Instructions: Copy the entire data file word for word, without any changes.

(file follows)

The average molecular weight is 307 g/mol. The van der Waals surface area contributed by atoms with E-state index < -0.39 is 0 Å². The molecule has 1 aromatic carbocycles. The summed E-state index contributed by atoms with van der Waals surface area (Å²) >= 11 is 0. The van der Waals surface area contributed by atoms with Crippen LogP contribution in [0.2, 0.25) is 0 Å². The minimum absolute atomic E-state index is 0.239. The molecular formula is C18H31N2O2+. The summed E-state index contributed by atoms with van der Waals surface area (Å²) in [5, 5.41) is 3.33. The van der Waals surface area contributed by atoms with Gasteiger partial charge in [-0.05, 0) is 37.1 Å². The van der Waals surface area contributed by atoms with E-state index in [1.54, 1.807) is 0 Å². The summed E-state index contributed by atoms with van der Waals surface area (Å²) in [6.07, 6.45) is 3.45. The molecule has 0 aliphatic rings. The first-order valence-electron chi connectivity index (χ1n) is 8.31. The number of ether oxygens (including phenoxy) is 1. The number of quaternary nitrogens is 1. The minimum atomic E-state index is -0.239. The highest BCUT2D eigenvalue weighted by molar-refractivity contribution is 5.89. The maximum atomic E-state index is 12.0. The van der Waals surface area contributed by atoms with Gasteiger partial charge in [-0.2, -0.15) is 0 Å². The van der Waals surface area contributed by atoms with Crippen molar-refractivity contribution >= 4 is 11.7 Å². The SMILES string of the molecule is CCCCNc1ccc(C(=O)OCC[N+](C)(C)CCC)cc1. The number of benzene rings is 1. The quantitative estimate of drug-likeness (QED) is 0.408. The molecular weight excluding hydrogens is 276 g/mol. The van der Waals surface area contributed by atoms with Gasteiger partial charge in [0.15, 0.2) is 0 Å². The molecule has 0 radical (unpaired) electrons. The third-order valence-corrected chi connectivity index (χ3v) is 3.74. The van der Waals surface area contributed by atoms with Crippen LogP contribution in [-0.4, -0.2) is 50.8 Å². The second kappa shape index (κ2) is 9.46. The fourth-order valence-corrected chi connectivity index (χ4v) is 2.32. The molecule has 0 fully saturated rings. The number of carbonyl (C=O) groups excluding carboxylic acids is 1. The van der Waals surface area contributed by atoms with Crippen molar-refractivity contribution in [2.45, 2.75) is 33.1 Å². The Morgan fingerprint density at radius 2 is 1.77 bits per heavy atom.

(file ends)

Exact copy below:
The average molecular weight is 307 g/mol. The van der Waals surface area contributed by atoms with E-state index < -0.39 is 0 Å². The molecule has 1 aromatic carbocycles. The summed E-state index contributed by atoms with van der Waals surface area (Å²) >= 11 is 0. The van der Waals surface area contributed by atoms with Crippen LogP contribution in [0.2, 0.25) is 0 Å². The minimum absolute atomic E-state index is 0.239. The molecular formula is C18H31N2O2+. The summed E-state index contributed by atoms with van der Waals surface area (Å²) in [5, 5.41) is 3.33. The van der Waals surface area contributed by atoms with Gasteiger partial charge in [-0.05, 0) is 37.1 Å². The van der Waals surface area contributed by atoms with E-state index in [1.54, 1.807) is 0 Å². The summed E-state index contributed by atoms with van der Waals surface area (Å²) in [6.07, 6.45) is 3.45. The molecule has 0 aliphatic rings. The first-order valence-electron chi connectivity index (χ1n) is 8.31. The number of ether oxygens (including phenoxy) is 1. The number of quaternary nitrogens is 1. The minimum atomic E-state index is -0.239. The highest BCUT2D eigenvalue weighted by molar-refractivity contribution is 5.89. The maximum atomic E-state index is 12.0. The van der Waals surface area contributed by atoms with Gasteiger partial charge in [-0.2, -0.15) is 0 Å². The van der Waals surface area contributed by atoms with Crippen molar-refractivity contribution >= 4 is 11.7 Å². The SMILES string of the molecule is CCCCNc1ccc(C(=O)OCC[N+](C)(C)CCC)cc1. The number of benzene rings is 1. The quantitative estimate of drug-likeness (QED) is 0.408. The molecular weight excluding hydrogens is 276 g/mol. The van der Waals surface area contributed by atoms with Gasteiger partial charge in [0.15, 0.2) is 0 Å². The molecule has 0 radical (unpaired) electrons. The third-order valence-corrected chi connectivity index (χ3v) is 3.74. The van der Waals surface area contributed by atoms with Crippen LogP contribution in [-0.4, -0.2) is 50.8 Å². The second kappa shape index (κ2) is 9.46. The fourth-order valence-corrected chi connectivity index (χ4v) is 2.32. The molecule has 0 fully saturated rings. The number of carbonyl (C=O) groups excluding carboxylic acids is 1. The van der Waals surface area contributed by atoms with Crippen molar-refractivity contribution in [2.45, 2.75) is 33.1 Å². The Morgan fingerprint density at radius 2 is 1.77 bits per heavy atom.